Sayantani and her kiddo

The star blogger for the week is the most amazing Sayantani Mahapatra of the very popular blog Often considered the end word on bengali cuisine on the food blogosphere, Sayantani has no airs about her immense popularity and handles it all with utmost elan, just like she handles her food. Below is an excerpt from a very interesting and inspiring conversation with her:

1. Tell us a bit about yourself

Hi! I am Sayantani, a mother, a foodie, a homemakers and a true blue Bengali at heart. I studied designing and International Business and was working for quite a long time before my son was born. Now I work for our own boutique and looking forward to open our online portal very soon.

2. How did you start cooking? Your first dish?

My father is a state Govt employee and his work took him to places. Initially we traveled with him but later we settled base in Santiniketan for our studies. During this time my mother who is an artist started her handicraft business. When I was in my 9th She started traveling for work for longer stretches of time and I and my yonger brother used to stay home with maids. The maid was very caring and loving but was a bad cook and after sometime when we were fed up of the instant noodles dinner I decided to enter the kitchen for simple dal-chawal and fish curry. Gradually started experimenting more and developed a keen interest in cooking and baking.

Even as a kid I used to make tea for my parents. If I can remember properly my first dish was a simple boiled potato-egg and chutney sandwich that I prepared for my family when I was barely 10.

3. Your biggest inspiration?

Definitely my Mother and my grand mother or Dida. Dida was an excellent cook and till date people talk about her legendary cooking. It’s a shame that I was so busy in studies that never thought of learning from her when she was with us but trying to collect her recipes from other family members now a days.

But more than cooking what I learnt from then is to cook and feed with love. That’s the very essence of Bengali hospitality. That Bengali ason (sitting mat), Kansa’r Bason (huge copper plates and glasses) and Hatpakha (handheld palm leaf fan) were big part of our growing years. Have never seen anyone going away from our home without having something. That very thought of maa or dida looking after the lunch, serving us food, insisting on another serving of our favourite dish, or fanning us to keep us cool while we have lunch on a hot summer afternoon makes me warm and fudgy inside.

4. Your blog pleasantly reeks of your artistic background. Tell us more about your Shantiniketan days where you and Kamalika studied together.

Santiniketan definitely has a big influence on me or for that matter on anyone who grew up there. The various aspects and substance of art and culture were imbibed in me in my school years itself and carved me as a person. That very essence of Tagore’s teaching was to encourage a person to be what he is, was a big confidence booster for all of us. We learned to live with the nature and appreciate beauty in simplicity. Nature, its forms and Tagore’s ideologies are a big part of my designing aesthetics and one day I plan to launch my own line of products with that influence.

5. You had a fairly long stint in Japan. How did the orient influence your cooking?

I thank God every day for giving me this opportunity to stay for sometime in Japan and I must confess that am fascinated with everything Japanese. Its an amazing place where the most modern technologies and ancients beliefs stay together. Their very sense of aesthetics lies in balance, harmony and simplicity and food is no exception. Japanese food was sort of an eye opener for me that food could be that simple, that delicate yet that gorgeous.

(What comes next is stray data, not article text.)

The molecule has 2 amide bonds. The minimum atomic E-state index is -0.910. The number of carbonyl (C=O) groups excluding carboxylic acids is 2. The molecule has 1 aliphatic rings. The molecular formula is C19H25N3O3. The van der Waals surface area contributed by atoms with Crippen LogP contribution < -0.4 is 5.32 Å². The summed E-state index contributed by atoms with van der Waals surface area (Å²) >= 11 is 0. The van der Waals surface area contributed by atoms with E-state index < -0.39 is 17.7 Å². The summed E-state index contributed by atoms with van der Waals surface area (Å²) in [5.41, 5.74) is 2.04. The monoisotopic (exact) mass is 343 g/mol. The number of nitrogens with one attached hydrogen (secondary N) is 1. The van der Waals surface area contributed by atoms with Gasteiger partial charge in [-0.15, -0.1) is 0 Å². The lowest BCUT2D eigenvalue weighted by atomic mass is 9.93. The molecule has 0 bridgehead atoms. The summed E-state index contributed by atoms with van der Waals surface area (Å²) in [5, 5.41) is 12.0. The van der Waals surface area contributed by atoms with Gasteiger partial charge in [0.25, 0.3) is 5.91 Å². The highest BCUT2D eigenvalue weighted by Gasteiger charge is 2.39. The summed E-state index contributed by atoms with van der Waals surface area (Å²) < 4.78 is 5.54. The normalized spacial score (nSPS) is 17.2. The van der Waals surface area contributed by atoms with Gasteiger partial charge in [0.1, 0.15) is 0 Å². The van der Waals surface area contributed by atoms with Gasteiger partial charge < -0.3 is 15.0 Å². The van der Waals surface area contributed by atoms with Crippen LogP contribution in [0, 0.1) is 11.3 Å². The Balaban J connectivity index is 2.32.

I like to believe that Japanese food is very different in its texture and presentation from its counter parts in Orient. They give utmost importance to freshest ingredients and simple cooking techniques. Balance and everything in moderation is the key for them and these days I try to follow that. Am learning to respect my ingredients and cook them as simple as possible. Now a days salad is a big part of our lives and following the very thought that food nourishes our body and soul we like to go simple on it.

Last but not least I learned the art of making Bento or Lunch boxes. It’s a beautiful thought where Japanese mothers lovingly put together aesthetically appealing yet balanced meal for their school going children. It’s a fascinating art and I plan to make many bentos for my four and half year old in near future.

6. What in your opinion are the pros and cons of food blogging?

Pros definitely are the opportunities to learn more about food, culture and customs of different people from various parts of the world. It fascinates me and has enriched me as a person. But these days the blogging world has become very competitive and people do weird things to gain mileage. That way the very essence of blogging which for me is to learn, to share and to connect is getting lost.

7. Tell us about your reader interactions. Any memorable incidents?

I must thank Facebook for bringing me closer to my actual readers. All bloggers will agree with me that most of the actual readers hardly leave any comment on your blog posts but I connect with m readers who tiy my recipes and give me feedback. It’s a wonderful feeling. Every genuine comment is memorable for me but once a 50 something person thanked me for some old forgotten Bengali recipe which he was looking for quite sometime and finally found on my blog. It touched my heart.

8. Which is that one dish you enjoy cooking the most?

Weird but I love baking breads. Its so therapeutic especially when am angry J